Finnish dating marriage
Village young people also met during their work and at evening socials.
When bicycles came along, young people had more opportunities to meet.
The guilty party then might have to pay a fine and a guilty suitor had to return the gifts.
In western Finland when banns were published (from the 18th century on), the bridal couple was given a small silver stick and a crutch to express that the couple had been "cast" from the pulpit and had in the process "broken their legs".
According to an tradition, a betrothed woman in Finland was called a maiden or bride; in Karelia she was also "something to be given away." Upon marriage she became a young wife.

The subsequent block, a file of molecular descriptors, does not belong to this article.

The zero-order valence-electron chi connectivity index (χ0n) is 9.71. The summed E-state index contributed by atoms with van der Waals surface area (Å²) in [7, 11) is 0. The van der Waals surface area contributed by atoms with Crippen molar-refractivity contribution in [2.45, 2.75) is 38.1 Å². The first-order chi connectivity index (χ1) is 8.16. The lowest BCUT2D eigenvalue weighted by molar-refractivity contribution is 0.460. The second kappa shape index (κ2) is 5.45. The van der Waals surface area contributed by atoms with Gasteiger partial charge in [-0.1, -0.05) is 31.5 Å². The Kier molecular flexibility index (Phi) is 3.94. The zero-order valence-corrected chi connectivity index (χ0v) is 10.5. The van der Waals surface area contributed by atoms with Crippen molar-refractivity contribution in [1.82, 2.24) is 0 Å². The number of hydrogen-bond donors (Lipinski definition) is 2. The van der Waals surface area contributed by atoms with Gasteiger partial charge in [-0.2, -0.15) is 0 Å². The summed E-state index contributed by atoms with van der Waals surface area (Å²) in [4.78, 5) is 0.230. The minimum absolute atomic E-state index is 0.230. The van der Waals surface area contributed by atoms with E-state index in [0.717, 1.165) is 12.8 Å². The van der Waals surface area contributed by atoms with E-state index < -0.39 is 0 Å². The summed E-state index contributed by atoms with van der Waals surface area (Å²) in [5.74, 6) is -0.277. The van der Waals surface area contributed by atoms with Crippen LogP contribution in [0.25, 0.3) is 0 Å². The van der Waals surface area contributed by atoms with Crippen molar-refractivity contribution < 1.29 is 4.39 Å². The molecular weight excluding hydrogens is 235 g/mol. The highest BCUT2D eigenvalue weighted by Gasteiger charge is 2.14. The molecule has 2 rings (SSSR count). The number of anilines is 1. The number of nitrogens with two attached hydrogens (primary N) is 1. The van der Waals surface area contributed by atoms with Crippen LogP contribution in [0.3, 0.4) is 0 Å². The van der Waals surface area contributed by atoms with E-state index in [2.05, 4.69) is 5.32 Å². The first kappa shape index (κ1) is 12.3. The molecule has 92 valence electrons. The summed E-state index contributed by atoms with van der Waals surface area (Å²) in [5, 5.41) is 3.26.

These terms were used until the birth of the first child.
Recently I read that the minimum marriage age was set in the Ecclesiastic Law of 1686.
It was 14 for boys and 13 for girls in the 16th century.
If they married against their parents' wishes, they could not expect a dowry or inheritance.
The betrothal was made in the presence of a pastor.
In western Finland a party was held on the first day the banns were published.
If the answer was favorable, the girl and her parents visited the suitor's home.
The future daughter-in-law might also stay for a week and help with the household work. and in the 17th century it could be silver goblets.
Girls under the age of 20 weren't considered mature enough for marriage, but by age 25 a girl was looked upon as an old maid.